Clinical Research Papers:

Impact of surgical margin status on the outcome of bladder cancer treated by radical cystectomy: a meta-analysis

Xuwei Hong, Tieqiu Li, Fengsheng Ling, Dashan Yang, Lina Hou, Fei Li and Wanlong Tan _

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Oncotarget. 2017; 8:17258-17269. https://doi.org/10.18632/oncotarget.12907

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Xuwei Hong1,*, Tieqiu Li2,*, Fengsheng Ling1,*, Dashan Yang1, Lina Hou3,*, Fei Li1,* and Wanlong Tan1,*

1 Department of Urology, Nanfang Hospital, Southern Medical University, Guangzhou, Guangdong, P. R. China

2 Department of Urology, The People’s Hospital of Hunan Province, First Affiliated Hospital of Hunan Normal University, Changsha, P. R. China

3 Department of Healthy Management, Nanfang Hospital, Southern Medical University, Guangzhou, Guangdong, P. R. China.

* These authors have contributed equally to this work

Correspondence to:

Wanlong Tan, email:

Fei Li, email:

Lina Hou, email:

Keywords: bladder cancer, surgical margin status, radical cystectomy, outcome, meta-analysis

Received: April 29, 2016 Accepted: October 14, 2016 Published: October 25, 2016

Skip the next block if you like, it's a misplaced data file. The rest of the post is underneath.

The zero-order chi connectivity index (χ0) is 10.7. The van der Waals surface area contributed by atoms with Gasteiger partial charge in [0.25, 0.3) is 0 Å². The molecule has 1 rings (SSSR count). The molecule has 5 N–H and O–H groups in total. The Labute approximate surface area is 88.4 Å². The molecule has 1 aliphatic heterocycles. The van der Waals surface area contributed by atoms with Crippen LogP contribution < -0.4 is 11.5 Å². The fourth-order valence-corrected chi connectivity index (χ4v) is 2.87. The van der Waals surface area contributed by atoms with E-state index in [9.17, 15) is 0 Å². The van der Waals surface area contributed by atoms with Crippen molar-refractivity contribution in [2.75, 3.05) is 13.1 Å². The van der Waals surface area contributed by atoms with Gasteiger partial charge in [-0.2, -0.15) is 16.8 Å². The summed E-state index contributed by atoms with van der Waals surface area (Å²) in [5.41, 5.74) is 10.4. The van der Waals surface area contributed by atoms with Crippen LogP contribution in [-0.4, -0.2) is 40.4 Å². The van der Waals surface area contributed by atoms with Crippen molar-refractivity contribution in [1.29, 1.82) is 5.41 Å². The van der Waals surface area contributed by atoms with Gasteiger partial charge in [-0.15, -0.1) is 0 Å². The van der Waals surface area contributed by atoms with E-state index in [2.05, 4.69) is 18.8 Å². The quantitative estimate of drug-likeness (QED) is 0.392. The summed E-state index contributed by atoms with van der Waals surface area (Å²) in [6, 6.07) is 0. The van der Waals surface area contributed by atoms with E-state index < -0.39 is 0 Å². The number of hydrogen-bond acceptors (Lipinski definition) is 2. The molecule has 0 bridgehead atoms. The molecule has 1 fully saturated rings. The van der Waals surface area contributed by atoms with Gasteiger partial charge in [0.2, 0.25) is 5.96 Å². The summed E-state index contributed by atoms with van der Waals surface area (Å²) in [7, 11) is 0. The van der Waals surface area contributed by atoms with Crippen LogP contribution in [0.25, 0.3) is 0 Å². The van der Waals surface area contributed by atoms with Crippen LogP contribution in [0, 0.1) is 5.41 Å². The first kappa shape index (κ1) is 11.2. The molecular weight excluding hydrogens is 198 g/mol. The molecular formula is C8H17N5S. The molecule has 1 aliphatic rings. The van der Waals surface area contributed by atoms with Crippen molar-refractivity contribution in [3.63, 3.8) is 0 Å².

Data regarding the association between surgical margin status and the outcome of bladder cancer treated by radical cystectomy (RC) are conflicting. Therefore, the present meta-analysis was performed to assess the associations between the outcomes of bladder cancer, in terms of recurrence-free survival (RFS), cancer-specific survival (CSS) and overall survival (OS), and the presence of positive surgical margins versus negative surgical margins following treatment with RC. Research articles published prior to April 2016 were identified from Pubmed, Embase and the Cochrane Library databases. A total of 36 articles were included, with a sample size of 38,384 bladder cancer patients. Of these, 4,354 patients were reported to have positive surgical margins. Significant associations were detected between positive surgical margins following RC and unfavorable RFS [summary relative risk estimate (SRRE), 1.63; 95% confidence interval (CI), 1.46-1.83; P = 0.105], CSS (SRRE, 1.82; 95% CI, 1.63-2.04; P = 0.001) and OS (SRRE, 1.68; 95% CI, 1.58-1.80; P = 0.805), by fixed or random effects models. The findings were consistent independently of age, sample size, publication year, follow-up duration, study type and geographical region. In summary, the present findings demonstrate that the presence of positive surgical margins is associated with poor survival outcomes in bladder cancer following RC, indicating that avoidance of positive surgical margins during surgery is helpful to improve the prognosis of patients with bladder cancer.

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